Politics & Policy

Varmints in The Capital; Things Every New Yorker Should Know


I stepped on a rat this morning. No, I’m not conjuring a compelling metaphor; I didn’t jump a snitch in the exercise yard. There’s nothing political about it either; no clever allusion to Bill Clinton and his China dealings during the year of the rodent. Yep, sometimes all there is, is the stuff above the subtext — what’s that called again? Oh that’s right: the text. So, I stepped on a rat this morning. It was dead already, which didn’t make stepping on it any more of a positive experience. I will spare you the gruesome details. But let’s just say that stepping on a rat, on wet pavement, while reading the newspaper, and slipping on your little gray surf-vermin, isn’t nearly as much fun as it sounds.

#ad#What’s really frustrating is that I’ve done it before. There is an alley near my house that I cut through sometimes because it brings me closer to newspapers, coffee, beer…you know, civilization? It is bustling with rats, the alley — not civilization. They’re not Disney rats — which I hate too — but real ones. You know, the sorts of things you’d expect Jim Carville to eat from a bucket while watching TV in his mobile home. Our new Mayor, here in Washington, has already announced he will not be niggardly in his efforts to curtail the rat population. He has his work cut out for him. One estimate, I think, said there are three million rats in the District. Whatever the actual number, there are a lot of rats in the nation’s capital (again, really, no metaphors, I swear). At night they scurry under the bushes and through the gantry. My friends became so fed up with incursions and raids into their patio that they began shooting at the interlopers with a BB gun. No confirmed kills yet. I know my friends would welcome the cavalry’s help in getting rid of the varmints. But, the Mayor has not made it clear what he will do to take back the night.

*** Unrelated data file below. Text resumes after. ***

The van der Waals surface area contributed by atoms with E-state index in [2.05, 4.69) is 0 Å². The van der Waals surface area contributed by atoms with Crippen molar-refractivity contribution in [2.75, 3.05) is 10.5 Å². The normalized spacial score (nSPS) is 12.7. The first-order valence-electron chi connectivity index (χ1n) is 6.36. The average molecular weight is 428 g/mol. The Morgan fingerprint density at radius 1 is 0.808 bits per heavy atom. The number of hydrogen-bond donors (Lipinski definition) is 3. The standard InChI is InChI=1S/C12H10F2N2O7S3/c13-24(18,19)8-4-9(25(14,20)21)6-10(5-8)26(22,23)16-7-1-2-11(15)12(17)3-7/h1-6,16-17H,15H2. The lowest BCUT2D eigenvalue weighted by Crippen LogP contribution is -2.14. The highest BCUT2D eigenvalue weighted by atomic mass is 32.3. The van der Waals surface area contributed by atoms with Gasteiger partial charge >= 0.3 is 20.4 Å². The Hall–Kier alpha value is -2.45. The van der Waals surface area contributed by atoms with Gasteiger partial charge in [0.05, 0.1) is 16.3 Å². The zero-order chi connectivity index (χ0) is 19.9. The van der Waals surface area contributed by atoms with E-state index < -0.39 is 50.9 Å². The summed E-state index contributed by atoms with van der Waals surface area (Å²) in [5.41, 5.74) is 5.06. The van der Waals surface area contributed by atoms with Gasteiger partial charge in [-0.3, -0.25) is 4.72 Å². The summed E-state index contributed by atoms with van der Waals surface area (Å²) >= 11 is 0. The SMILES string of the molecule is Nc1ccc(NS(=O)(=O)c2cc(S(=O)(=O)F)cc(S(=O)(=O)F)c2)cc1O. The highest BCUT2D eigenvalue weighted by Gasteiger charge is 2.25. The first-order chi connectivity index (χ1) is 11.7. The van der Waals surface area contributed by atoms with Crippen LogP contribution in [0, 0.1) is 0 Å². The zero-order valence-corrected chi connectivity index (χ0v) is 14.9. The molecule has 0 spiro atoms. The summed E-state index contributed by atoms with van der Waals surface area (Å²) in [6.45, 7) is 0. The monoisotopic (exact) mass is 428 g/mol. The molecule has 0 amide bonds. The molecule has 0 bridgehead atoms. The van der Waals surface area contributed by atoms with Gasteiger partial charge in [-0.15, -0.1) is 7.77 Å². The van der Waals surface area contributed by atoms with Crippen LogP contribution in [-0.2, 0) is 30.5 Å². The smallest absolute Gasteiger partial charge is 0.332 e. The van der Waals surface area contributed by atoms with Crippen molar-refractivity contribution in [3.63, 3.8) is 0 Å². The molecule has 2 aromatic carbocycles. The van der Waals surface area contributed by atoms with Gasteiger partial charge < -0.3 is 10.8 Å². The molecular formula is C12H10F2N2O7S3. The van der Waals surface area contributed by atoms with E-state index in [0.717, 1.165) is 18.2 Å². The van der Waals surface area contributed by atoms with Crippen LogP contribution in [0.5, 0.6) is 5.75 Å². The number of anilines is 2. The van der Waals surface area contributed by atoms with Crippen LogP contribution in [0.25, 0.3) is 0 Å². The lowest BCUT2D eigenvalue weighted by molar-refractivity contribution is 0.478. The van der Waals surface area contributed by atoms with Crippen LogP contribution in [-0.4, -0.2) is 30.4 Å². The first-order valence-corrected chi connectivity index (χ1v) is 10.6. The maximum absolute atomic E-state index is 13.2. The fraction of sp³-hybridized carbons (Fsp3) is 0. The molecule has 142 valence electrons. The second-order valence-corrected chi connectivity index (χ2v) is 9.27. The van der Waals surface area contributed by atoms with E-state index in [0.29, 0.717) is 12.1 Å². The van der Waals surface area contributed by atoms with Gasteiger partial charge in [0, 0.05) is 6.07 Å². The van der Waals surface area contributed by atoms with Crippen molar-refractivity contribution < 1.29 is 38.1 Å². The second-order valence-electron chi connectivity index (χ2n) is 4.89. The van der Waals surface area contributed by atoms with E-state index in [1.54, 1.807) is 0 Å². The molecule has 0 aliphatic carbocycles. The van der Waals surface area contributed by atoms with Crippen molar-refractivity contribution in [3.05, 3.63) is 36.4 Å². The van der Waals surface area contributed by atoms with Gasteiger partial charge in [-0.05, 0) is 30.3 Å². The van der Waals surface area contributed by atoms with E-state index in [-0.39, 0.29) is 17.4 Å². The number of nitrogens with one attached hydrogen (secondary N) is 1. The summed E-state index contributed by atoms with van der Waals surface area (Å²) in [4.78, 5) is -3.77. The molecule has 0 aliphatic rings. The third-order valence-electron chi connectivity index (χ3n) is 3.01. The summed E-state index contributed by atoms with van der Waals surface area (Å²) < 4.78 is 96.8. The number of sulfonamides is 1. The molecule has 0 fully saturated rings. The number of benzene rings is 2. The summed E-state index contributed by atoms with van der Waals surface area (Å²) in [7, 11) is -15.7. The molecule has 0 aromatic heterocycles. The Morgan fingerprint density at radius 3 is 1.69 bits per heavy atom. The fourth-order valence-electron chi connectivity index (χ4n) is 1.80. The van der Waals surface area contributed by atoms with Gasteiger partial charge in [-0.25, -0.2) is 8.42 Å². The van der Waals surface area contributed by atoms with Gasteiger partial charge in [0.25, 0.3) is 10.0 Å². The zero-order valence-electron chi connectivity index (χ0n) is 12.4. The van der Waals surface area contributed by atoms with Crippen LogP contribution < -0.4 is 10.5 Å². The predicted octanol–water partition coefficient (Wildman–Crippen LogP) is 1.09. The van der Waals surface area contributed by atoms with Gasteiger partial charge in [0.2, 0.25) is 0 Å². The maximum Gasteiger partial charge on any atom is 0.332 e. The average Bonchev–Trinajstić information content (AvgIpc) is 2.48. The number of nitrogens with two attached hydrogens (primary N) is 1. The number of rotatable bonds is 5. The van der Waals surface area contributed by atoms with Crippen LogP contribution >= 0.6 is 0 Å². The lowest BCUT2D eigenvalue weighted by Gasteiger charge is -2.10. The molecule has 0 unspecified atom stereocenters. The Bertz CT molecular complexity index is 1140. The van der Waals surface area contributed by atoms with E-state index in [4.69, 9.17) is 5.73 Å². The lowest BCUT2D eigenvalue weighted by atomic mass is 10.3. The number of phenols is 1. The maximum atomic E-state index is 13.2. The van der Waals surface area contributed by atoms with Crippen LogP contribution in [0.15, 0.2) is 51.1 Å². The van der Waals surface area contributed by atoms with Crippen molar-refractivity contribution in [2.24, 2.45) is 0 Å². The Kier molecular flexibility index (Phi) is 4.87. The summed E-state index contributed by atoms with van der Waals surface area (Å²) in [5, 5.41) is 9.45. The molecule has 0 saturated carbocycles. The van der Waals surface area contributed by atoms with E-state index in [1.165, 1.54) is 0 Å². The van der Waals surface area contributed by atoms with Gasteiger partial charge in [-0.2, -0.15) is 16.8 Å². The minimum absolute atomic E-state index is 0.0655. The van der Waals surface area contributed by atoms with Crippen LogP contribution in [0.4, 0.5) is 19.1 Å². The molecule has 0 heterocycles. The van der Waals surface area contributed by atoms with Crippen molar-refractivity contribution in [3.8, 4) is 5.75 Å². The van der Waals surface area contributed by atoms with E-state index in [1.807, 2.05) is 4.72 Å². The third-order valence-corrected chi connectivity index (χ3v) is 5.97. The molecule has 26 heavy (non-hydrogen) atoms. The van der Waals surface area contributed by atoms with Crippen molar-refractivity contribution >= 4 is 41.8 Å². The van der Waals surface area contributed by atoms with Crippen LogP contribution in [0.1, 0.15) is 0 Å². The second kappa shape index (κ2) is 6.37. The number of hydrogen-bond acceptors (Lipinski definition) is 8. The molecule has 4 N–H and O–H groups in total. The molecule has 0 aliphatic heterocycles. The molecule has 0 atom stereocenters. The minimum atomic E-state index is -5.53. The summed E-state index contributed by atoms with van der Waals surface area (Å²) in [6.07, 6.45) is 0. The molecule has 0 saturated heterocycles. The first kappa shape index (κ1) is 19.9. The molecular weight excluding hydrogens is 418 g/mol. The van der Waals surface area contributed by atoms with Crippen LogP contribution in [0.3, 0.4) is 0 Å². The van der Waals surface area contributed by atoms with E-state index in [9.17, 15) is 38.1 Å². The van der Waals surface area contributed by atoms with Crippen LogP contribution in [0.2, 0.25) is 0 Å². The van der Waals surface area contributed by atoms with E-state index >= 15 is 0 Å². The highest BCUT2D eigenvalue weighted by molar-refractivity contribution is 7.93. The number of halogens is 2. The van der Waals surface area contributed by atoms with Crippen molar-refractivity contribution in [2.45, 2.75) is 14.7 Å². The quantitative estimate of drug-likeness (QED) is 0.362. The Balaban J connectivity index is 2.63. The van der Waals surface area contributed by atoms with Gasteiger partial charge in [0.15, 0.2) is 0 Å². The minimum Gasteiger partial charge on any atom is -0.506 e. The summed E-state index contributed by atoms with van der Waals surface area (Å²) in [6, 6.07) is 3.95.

I’m pretty sure the one I stepped on this morning was killed retail rather than as part of any wholesale government-sanctioned rat pogrom. Rodent autopsies aren’t my gig, well not anymore, but I’d say this fellow seemed to have been auditioning for a position as tire inspector at the time of death and came at the job from the wrong angle. If he did die as part of a larger government attempt at pest control, I’d say the mayor needs to rethink his approach. Killing all of the rats with cars will take a very long time, but it would be a cool job wouldn’t it?


When I stepped on the rat I was reading an article in the Washington Post about the continuing buzz over Hillary’s potential Senate candidacy (okay, now maybe there’s room for a metaphor somewhere in there). Yesterday’s file notwithstanding, maybe she actually believes her press releases and thinks she can win. I recall the last time an arrogant Left Winger ran for a job he was totally unqualified for. It was 1988 and Jesse Jackson was running for President. On ABC’s This Week with David Brinkley, George Will asked Jackson, “I suppose therefore we can assume that you agree with the G7 and the Louvre accords?” Jackson, looking as if he’d been offered a lint statuette of Wendell Wilkie snapped, “What’s that?”

So following are some questions that politicians running in New York City (forget about upstate for a moment) must be able to answer without consulting notes:

1) What is an egg cream?